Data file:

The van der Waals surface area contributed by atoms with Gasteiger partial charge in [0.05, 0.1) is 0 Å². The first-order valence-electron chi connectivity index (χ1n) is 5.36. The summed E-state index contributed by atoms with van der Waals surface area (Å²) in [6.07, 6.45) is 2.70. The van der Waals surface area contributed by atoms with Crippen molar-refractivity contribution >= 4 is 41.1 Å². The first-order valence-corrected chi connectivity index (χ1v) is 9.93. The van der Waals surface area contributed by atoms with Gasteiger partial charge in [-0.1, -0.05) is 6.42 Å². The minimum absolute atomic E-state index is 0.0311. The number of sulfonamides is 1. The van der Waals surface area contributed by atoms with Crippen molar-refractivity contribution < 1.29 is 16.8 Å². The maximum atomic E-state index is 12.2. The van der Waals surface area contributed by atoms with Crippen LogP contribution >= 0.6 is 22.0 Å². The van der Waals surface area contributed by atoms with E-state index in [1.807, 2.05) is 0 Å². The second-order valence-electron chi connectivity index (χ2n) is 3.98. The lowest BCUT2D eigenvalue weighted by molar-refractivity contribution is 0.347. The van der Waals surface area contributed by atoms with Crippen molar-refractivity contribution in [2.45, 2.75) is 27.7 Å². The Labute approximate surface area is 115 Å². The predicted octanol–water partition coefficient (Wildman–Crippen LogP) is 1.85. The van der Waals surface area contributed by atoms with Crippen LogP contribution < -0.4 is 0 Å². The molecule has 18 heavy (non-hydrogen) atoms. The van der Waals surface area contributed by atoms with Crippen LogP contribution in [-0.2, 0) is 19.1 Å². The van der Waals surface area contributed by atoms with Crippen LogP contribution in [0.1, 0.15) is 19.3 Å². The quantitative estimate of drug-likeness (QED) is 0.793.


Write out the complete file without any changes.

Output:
The van der Waals surface area contributed by atoms with Gasteiger partial charge in [0.05, 0.1) is 0 Å². The first-order valence-electron chi connectivity index (χ1n) is 5.36. The summed E-state index contributed by atoms with van der Waals surface area (Å²) in [6.07, 6.45) is 2.70. The van der Waals surface area contributed by atoms with Crippen molar-refractivity contribution >= 4 is 41.1 Å². The first-order valence-corrected chi connectivity index (χ1v) is 9.93. The van der Waals surface area contributed by atoms with Gasteiger partial charge in [-0.1, -0.05) is 6.42 Å². The minimum absolute atomic E-state index is 0.0311. The number of sulfonamides is 1. The van der Waals surface area contributed by atoms with Crippen molar-refractivity contribution < 1.29 is 16.8 Å². The maximum atomic E-state index is 12.2. The van der Waals surface area contributed by atoms with Crippen LogP contribution >= 0.6 is 22.0 Å². The van der Waals surface area contributed by atoms with E-state index in [1.807, 2.05) is 0 Å². The second-order valence-electron chi connectivity index (χ2n) is 3.98. The lowest BCUT2D eigenvalue weighted by molar-refractivity contribution is 0.347. The van der Waals surface area contributed by atoms with Crippen molar-refractivity contribution in [2.45, 2.75) is 27.7 Å². The Labute approximate surface area is 115 Å². The predicted octanol–water partition coefficient (Wildman–Crippen LogP) is 1.85. The van der Waals surface area contributed by atoms with Crippen LogP contribution < -0.4 is 0 Å². The molecule has 18 heavy (non-hydrogen) atoms. The van der Waals surface area contributed by atoms with Crippen LogP contribution in [-0.2, 0) is 19.1 Å². The van der Waals surface area contributed by atoms with Crippen LogP contribution in [0.1, 0.15) is 19.3 Å². The quantitative estimate of drug-likeness (QED) is 0.793.